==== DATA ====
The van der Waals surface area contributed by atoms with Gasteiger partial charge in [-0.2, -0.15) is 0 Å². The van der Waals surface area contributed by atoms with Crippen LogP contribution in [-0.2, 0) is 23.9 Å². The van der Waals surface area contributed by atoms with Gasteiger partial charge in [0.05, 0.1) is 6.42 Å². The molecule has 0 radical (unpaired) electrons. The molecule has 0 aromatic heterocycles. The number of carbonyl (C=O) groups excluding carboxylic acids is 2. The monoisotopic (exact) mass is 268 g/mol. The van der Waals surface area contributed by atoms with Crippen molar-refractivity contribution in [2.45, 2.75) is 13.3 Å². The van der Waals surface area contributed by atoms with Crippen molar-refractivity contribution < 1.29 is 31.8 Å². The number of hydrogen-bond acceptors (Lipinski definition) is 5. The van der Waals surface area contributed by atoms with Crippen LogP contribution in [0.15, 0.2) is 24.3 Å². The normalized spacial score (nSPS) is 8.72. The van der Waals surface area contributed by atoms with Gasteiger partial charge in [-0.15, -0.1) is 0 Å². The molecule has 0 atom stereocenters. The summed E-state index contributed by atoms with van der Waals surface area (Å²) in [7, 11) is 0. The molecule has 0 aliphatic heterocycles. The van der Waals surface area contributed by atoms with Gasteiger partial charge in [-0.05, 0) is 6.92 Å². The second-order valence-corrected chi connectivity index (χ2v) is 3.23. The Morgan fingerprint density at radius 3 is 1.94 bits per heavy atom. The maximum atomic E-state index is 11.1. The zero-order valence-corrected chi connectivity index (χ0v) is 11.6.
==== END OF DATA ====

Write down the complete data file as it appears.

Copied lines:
The van der Waals surface area contributed by atoms with Gasteiger partial charge in [-0.2, -0.15) is 0 Å². The van der Waals surface area contributed by atoms with Crippen LogP contribution in [-0.2, 0) is 23.9 Å². The van der Waals surface area contributed by atoms with Gasteiger partial charge in [0.05, 0.1) is 6.42 Å². The molecule has 0 radical (unpaired) electrons. The molecule has 0 aromatic heterocycles. The number of carbonyl (C=O) groups excluding carboxylic acids is 2. The monoisotopic (exact) mass is 268 g/mol. The van der Waals surface area contributed by atoms with Crippen molar-refractivity contribution in [2.45, 2.75) is 13.3 Å². The van der Waals surface area contributed by atoms with Crippen molar-refractivity contribution < 1.29 is 31.8 Å². The number of hydrogen-bond acceptors (Lipinski definition) is 5. The van der Waals surface area contributed by atoms with Crippen LogP contribution in [0.15, 0.2) is 24.3 Å². The normalized spacial score (nSPS) is 8.72. The van der Waals surface area contributed by atoms with Gasteiger partial charge in [-0.15, -0.1) is 0 Å². The molecule has 0 atom stereocenters. The summed E-state index contributed by atoms with van der Waals surface area (Å²) in [7, 11) is 0. The molecule has 0 aliphatic heterocycles. The van der Waals surface area contributed by atoms with Gasteiger partial charge in [-0.05, 0) is 6.92 Å². The second-order valence-corrected chi connectivity index (χ2v) is 3.23. The Morgan fingerprint density at radius 3 is 1.94 bits per heavy atom. The maximum atomic E-state index is 11.1. The zero-order valence-corrected chi connectivity index (χ0v) is 11.6.